BACKGROUND OF THE INVENTION
The invention relates to the automatic placement of electronic components onto circuit boards or chip carrier substrates. More particularly, the invention relates to a system and a method for verifying that an automated electronic component placement machine is correctly configured prior to operation.
In the electronics industry, high speed automated placement machines are often used to place electronic components on printed circuit boards or individual chip carrier substrates. Such machines typically utilize many different electronic component feeder magazines arranged in a predetermined order to achieve a high assembly rate. It is critical that the correct electronic component be loaded in each component feeder magazine and that each component feeder magazine be loaded in the correct sequence on the placement machine.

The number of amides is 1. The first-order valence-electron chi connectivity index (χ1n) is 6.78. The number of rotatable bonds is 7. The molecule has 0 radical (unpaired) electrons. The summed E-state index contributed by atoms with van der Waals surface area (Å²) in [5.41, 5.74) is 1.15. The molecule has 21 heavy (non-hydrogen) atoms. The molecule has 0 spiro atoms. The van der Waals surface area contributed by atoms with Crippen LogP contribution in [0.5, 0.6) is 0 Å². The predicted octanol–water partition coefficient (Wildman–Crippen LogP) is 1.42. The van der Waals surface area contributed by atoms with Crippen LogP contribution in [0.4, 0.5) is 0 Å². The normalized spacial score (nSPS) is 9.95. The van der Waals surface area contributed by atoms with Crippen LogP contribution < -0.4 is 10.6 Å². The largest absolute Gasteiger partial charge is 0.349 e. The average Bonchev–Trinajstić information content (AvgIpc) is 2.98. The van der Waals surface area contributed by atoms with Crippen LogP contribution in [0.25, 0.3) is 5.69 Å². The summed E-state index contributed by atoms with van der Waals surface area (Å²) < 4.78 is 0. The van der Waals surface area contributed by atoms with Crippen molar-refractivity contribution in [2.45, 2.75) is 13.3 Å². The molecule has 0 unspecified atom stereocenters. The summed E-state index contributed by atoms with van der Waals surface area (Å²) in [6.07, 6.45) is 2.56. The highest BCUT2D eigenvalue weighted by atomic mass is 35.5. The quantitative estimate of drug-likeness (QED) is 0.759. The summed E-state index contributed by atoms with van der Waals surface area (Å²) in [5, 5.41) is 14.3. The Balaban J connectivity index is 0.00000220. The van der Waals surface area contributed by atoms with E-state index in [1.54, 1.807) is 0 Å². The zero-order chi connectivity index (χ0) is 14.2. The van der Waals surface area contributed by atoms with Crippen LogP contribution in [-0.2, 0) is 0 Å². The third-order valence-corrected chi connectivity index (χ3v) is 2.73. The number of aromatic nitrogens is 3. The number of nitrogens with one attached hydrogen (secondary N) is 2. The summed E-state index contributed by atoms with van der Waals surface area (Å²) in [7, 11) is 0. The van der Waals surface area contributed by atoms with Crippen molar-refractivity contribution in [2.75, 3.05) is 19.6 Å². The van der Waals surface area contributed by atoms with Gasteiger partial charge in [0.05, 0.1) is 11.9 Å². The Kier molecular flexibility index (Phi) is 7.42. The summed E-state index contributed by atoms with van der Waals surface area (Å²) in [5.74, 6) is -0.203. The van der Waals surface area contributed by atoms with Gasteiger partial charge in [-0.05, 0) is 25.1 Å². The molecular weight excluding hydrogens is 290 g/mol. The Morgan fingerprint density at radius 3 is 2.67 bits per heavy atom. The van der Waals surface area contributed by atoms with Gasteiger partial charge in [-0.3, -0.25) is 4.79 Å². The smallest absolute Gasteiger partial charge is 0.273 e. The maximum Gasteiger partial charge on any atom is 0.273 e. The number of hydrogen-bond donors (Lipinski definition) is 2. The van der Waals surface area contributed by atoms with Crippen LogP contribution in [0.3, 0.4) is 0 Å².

To perform automatic placement at high production rates the placement machine feeder magazine configuration must be correct. Manual verification of the multiple component feeder magazines, to confirm that the correct electronic component is loaded in each component feeder magazine, is time consuming and prone to human error. Failure to verify the component feeder configuration before the assembly operation creates the risk of producing a large number of defective assemblies before the error can be discovered and corrected.
The present invention is a system and a method which supports a manufacturing process for “feeder verification”. As indicated, and for the purpose of this invention “feeders” are mechanical holders of electronic components, such as capacitors or resistors, that are placed on circuit boards or chip carrier substrates by placement machines. Feeders are loaded or plugged into numbered positions or “slots” on the placement machine. Verification of these feeders is typically a manual process whereby a machine operator, i.e., a human being, verifies that they have the correct components in the correct feeders in the correct slots on the machine. This verification is performed by eye. Often it takes two people, one to read a component part number and the other person to confirm the validity of that information using a feeder list which contains the desired placement of components on the feeder.